Israel’s plan to annex Palestinian land while denying residents Israeli citizenship, written straight out of the apartheid playbook, is in breach of international law, and is contemptuous of the United Nations and the notion of global accountability.
The plan, backed by the United States, lays the table for renewed conflict in the region and mistrust in the world. It has no regard for justice, equality or the weight of global opinion.
Implementation of the plan, scheduled for last week, was delayed without formal explanation from Israel or a new implementation date being set.
UN High Commissioner for Human Rights Michelle Bachelet has described the plan as “illegal”, “disastrous” and a “highly combustible mix”. A group of 47 experts appointed by the UN has termed it, “a serious violation of the Charter of the United Nations and the Geneva Convention, and contrary to the fundamental rule affirmed many times by the United Nations Security Council and General Assembly that the acquisition of territory by war or force is inadmissible”.
Since 1948, the UN Security Council has passed 225 resolutions on Palestine and Israel, the last of which, Resolution 2334 of 2016, called on Israel to stop building new settlements. But Israel did not stop building, and is now intent on annexing the land.
The UN doesn’t have the power to stop Israel unless China, France, Russia, the United Kingdom and the US agree. These five countries, permanent members of the Security Council, have the power to veto any substantive resolutions. Their special powers are foundation stones for global inequality.
Covid-19 has compellingly underlined the need for people and nations, powerful and less powerful, to work together. Unilateralism undermines the world’s ability to work collectively, decisively – and to hold all nations, equally, to account.
If Israel, backed by the United States, proceeds with its plan, Palestine will become more of a patchwork state, and Palestinians living on annexed land will be denied the full menu of rights afforded to Israeli citizens. The similarities to apartheid’s Bantustan policy are staggering.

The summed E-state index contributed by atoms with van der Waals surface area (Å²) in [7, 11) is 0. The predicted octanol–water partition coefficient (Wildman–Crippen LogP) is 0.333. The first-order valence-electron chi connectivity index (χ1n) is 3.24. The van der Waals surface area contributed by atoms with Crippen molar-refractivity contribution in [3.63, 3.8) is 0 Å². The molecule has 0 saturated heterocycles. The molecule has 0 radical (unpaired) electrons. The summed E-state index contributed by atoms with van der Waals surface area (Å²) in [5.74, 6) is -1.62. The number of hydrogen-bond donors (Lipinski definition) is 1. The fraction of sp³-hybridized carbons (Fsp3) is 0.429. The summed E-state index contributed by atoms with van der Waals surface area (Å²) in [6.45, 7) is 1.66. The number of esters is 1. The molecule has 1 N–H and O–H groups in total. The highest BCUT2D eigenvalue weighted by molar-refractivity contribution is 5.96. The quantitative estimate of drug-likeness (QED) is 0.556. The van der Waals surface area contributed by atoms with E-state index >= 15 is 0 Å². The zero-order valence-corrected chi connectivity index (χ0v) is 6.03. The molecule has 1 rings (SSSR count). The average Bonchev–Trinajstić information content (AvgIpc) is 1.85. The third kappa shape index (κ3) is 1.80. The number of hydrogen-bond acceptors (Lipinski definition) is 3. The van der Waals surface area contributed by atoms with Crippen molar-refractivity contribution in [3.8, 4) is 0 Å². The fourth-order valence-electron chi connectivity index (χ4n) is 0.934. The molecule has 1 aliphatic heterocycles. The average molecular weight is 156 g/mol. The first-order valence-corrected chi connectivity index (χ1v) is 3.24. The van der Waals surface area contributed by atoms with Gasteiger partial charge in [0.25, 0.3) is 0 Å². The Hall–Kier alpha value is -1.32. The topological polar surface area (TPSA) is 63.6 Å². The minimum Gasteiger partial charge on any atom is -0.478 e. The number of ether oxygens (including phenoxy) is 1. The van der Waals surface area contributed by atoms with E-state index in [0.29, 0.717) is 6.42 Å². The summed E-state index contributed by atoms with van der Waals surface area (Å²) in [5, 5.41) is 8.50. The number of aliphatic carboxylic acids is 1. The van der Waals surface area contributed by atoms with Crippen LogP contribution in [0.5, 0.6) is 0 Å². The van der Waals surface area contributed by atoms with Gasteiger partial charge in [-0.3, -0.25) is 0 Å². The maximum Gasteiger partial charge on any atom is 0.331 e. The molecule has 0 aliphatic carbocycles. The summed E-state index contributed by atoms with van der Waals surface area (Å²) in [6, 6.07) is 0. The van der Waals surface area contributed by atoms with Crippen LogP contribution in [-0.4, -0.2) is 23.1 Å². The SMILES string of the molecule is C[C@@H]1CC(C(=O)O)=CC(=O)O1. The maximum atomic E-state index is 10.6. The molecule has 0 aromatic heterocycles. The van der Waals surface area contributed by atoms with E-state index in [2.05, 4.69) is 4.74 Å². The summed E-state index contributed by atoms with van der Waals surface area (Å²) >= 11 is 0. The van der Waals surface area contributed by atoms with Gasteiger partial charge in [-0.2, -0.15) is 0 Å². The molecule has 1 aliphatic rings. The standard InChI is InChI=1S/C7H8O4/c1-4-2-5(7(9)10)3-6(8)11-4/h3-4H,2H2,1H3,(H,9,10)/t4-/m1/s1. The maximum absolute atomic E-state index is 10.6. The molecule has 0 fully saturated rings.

There is an obligation on nations, world bodies and all conscious people – including citizens of Israel – to stop Israel with the same vigour that Palestine and its backers in the region would be stopped from illegally annexing Israeli property.
Anything less would be to condone the cancer of global inequality that Covid-19 and the Black Lives Matter movement have laid starkly bare, and that climate change will further exploit.
Violence, distrust and discrimination in the Holy Land most directly impacts the lives and dreams of the peoples of Palestine and Israel. But it doesn’t stop there; it destabilises relationships across the world.
Morality, ethics and playing by the rules, including the rules of international law, are universal values that combine to create systems of fairness and justice. Different values cannot be applied to different people differently. Where they do, inequality, instability and insecurity reign.
The Desmond & Leah Tutu Legacy Foundation reiterates Archbishop Tutu’s plea to the people of Israel, published in the Israeli daily newspaper, Haaretz, in 2014, to add their voices to global calls for sustainable solutions to the crisis in the Holy Land.
Liberating Palestine would liberate Israel, too, he said.
“It requires a mind-set shift. A mind-set shift that recognises that attempting to perpetuate the current status quo is to damn future generations to violence and insecurity. A mind-set shift that stops regarding legitimate criticism of a state’s policies as an attack on Judaism. A mind-set shift that begins at home and ripples out across communities and nations and regions – to the diaspora scattered across the world we share. The only world we share,” the Archbishop said.
“Goodness prevails in the end. The pursuit of freedom for the people of Palestine from humiliation and persecution by the policies of Israel is a righteous cause. It is a cause that the people of Israel should support.”